Light and Noise Pollution
Wildlife rely heavily on their senses to communicate, sense danger, and find prey. Excessive generator use and lighting disrupts these activities. These sources can also be damaging to trees and insects—not to mention agitating to human campers in the area as well.
Hunting and target shooting are legal on some public lands, and it’s doubtful that any wildlife will be content with the sound of rounds being fired; let alone other people within earshot.
Don’t Forget the Trees
Discarded twine and wire wrapped around trees can cause long-term damage. Damage to tree bark, especially carvings on aspens and birch trees, exposes them to disease. So, don’t forget your tree-safe hammock straps.
Campfires and Wood
Bringing in cut wood from another geographical area can spread diseases and infestations, such as ash borers and pine beetles, which can devastate entire regional forests. Make sure to buy your wood as close to where you’re camping as possible.
Gathering downed wood or cutting down dead-standing trees can also do harm, depending on your location, as it provides shelter and food for many life forms. If downed wood is scarce near camp, or if you’re in a desert or alpine environment, it’s best to bring your own. Never cut down living trees or cut branches or roots from them.
Starting a forest fire is the ultimate disaster, so pay special attention to the height and placement of your fire ring, and read up on how to extinguish campfires properly. Where campfires are permitted, try to build a fire where there has been one already, as well as away from under a tree, as the smoke and heat might harm those nesting above.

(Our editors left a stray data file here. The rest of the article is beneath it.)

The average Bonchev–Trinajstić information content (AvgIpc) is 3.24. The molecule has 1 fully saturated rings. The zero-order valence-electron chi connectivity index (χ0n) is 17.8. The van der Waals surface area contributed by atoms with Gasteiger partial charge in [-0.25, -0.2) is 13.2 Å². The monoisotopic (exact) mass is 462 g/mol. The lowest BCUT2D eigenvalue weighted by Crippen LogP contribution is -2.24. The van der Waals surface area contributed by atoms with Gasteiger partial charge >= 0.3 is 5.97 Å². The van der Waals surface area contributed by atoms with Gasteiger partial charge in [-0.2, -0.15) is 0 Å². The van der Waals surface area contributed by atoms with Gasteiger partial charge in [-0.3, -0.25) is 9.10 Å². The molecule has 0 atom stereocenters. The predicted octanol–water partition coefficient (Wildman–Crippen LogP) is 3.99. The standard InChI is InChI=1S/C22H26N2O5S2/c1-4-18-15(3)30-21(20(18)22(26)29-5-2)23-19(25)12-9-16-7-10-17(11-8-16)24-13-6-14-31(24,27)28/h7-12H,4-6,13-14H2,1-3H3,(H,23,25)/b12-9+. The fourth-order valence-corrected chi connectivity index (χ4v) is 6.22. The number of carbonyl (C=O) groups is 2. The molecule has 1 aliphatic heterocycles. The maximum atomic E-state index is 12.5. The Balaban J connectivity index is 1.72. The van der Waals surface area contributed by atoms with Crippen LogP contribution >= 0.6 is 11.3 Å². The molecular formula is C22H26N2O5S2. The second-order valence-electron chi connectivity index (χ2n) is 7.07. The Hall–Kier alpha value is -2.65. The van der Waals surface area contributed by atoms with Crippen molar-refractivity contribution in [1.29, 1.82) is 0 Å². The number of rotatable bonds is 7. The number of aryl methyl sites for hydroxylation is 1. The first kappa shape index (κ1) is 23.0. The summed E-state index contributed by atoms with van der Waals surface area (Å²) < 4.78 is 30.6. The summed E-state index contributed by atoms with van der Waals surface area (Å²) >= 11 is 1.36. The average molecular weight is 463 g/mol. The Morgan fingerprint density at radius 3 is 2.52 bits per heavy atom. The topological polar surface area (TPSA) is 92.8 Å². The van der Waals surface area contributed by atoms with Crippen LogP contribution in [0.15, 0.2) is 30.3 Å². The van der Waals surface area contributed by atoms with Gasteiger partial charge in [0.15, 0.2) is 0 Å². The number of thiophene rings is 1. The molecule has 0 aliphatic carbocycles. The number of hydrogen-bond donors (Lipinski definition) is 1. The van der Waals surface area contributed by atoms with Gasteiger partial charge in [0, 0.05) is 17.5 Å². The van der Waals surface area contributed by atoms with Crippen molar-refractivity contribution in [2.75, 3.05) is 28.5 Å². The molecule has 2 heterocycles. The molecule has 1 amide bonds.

A portable fire pit can solve these issues, plus it burns wood more efficiently. You can purchase one, or make your own with an enamel canning pot (drill air holes around the perimeter near the bottom). Also, if you burn trash in the fire (no plastics, please; it’s terrible for your health as well), pick up any remnants and properly dispose of them later.
Garbage and Human Waste
Trash has become a massive problem on public lands. Pack it out, whether it’s a large water bottle, small beer cap, dog waste, onion skins, or the rib bones from dinner. You’ll be a habitat hero if you go one step further and pick up garbage left by others as well (remember, you’re boondocking, so there aren’t employees to clean up after campers).
Also, buried toilet paper and human waste add up quickly, and for car campers, a portable toilet is an easy solution. It can be as simple as a bucket with a plastic bag or as deluxe as a cassette toilet. If you’re RVing, save the gray and black water for a designated dump site, as it can travel through the soil into aquifers and contaminate water down the line.
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When boondocking or camping, be courteous to other humans and the natural world on which we depend and grateful for the gift of public lands. For more tips, check out Leave No Trace and Tread Lightly!.